Global Economic and Social Governance and the United Nations System
Working Paper #269
This paper takes a broad look at the system of global economic and social governance. “Economic” is understood in a broad sense, to include also environmental sustainability. Its focus is on the UN system, understood in broad terms and thus encompassing the specialized agencies (including the International Monetary Fund, IMF, and the World Bank) and the World Trade Organization, which should formally become part of the UN system. We also refer in several parts to the UN Organization, defined as the UN Secretariat, Funds and Programs –i..e., those organizations that are under the direct mandate of the UN General Assembly. It is divided in six sections. The first one considers the objectives of international cooperation. The next two analyze the essential dilemmas and challenges posed by the design of the system of global governance. The fourth and fifth consider the role of an apex organization and ECOSOC in terms of guaranteeing the coherence of the system. The last presents some conclusions and reflects upon the forces for change of the current system.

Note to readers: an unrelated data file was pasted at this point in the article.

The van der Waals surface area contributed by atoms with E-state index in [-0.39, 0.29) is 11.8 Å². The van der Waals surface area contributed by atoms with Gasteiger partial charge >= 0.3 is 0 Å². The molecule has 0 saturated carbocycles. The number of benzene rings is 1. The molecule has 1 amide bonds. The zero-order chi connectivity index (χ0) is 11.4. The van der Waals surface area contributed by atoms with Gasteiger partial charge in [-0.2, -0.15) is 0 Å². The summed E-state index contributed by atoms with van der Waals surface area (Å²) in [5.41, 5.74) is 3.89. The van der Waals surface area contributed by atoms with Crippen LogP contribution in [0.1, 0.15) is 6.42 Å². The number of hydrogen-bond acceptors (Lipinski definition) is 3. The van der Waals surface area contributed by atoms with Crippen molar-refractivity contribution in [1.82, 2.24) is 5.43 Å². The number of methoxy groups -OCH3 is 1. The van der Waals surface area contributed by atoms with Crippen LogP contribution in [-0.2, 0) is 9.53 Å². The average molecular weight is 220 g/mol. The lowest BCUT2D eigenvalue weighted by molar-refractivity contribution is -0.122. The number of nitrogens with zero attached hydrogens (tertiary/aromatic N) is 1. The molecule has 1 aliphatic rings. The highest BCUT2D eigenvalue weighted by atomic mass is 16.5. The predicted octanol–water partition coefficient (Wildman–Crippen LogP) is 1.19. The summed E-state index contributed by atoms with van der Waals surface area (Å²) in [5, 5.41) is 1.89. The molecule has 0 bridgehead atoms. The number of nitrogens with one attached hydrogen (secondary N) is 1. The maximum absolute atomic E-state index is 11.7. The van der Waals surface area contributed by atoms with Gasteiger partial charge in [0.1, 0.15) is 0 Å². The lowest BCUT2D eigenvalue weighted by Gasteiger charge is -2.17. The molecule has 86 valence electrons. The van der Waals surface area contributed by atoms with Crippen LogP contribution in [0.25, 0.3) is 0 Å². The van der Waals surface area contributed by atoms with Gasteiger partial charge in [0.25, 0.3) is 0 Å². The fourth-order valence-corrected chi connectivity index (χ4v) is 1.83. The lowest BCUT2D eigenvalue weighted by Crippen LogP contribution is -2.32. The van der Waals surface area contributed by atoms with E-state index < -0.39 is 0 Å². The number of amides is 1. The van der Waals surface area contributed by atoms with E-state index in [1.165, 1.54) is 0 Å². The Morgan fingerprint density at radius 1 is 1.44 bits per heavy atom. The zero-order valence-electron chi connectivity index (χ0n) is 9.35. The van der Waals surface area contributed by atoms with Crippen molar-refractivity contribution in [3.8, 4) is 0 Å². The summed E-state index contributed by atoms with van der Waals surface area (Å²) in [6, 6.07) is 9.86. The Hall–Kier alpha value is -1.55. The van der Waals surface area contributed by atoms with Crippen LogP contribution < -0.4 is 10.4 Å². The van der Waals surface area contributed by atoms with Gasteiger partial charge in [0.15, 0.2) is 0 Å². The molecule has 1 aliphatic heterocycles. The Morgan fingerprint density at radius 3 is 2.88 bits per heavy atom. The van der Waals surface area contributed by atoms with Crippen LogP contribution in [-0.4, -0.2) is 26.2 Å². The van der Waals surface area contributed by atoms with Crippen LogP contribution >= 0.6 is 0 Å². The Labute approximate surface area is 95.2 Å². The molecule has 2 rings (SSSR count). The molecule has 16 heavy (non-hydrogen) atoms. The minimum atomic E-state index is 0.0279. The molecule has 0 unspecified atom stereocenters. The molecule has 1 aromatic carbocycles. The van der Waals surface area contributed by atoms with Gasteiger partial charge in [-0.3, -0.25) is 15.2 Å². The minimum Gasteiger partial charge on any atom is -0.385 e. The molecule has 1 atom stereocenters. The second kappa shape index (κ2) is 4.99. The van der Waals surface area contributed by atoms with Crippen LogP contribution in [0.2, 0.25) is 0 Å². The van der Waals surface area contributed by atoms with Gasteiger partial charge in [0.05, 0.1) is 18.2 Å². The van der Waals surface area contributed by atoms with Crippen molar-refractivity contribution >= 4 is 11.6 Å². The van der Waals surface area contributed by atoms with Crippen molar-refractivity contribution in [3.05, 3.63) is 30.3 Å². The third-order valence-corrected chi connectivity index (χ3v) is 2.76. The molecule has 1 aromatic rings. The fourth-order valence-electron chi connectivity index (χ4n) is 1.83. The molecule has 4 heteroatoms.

About the Author
José Antonio Ocampo
Initiative for Policy Dialogue (IPD)
Jose Antonio Ocampo is Co-President of IPD, Professor of Professional Practice in the School of International and Public Affairs, and Fellow of the Committee on Global Thought at Columbia University. Prior to his appointment at Columbia, Professor Ocampo served as the United Nations Under-Secretary-General for Economic and Social Affairs, and head of UN Department of Economic and Social Affairs (DESA), as Executive Secretary of the UN Economic Commission for Latin America and the Caribbean (ECLAC), and has held a number of high-level posts in the Government of Colombia, including Minister of Finance and Public Credit, Director of the National Planning Department, and Minister of Agriculture . Professor Ocampo is author or editor of over 30 books and has published over 200 scholarly articles on macroeconomic theory and policy, international financial issues, economic development, international trade, and Colombian and Latin American economic history.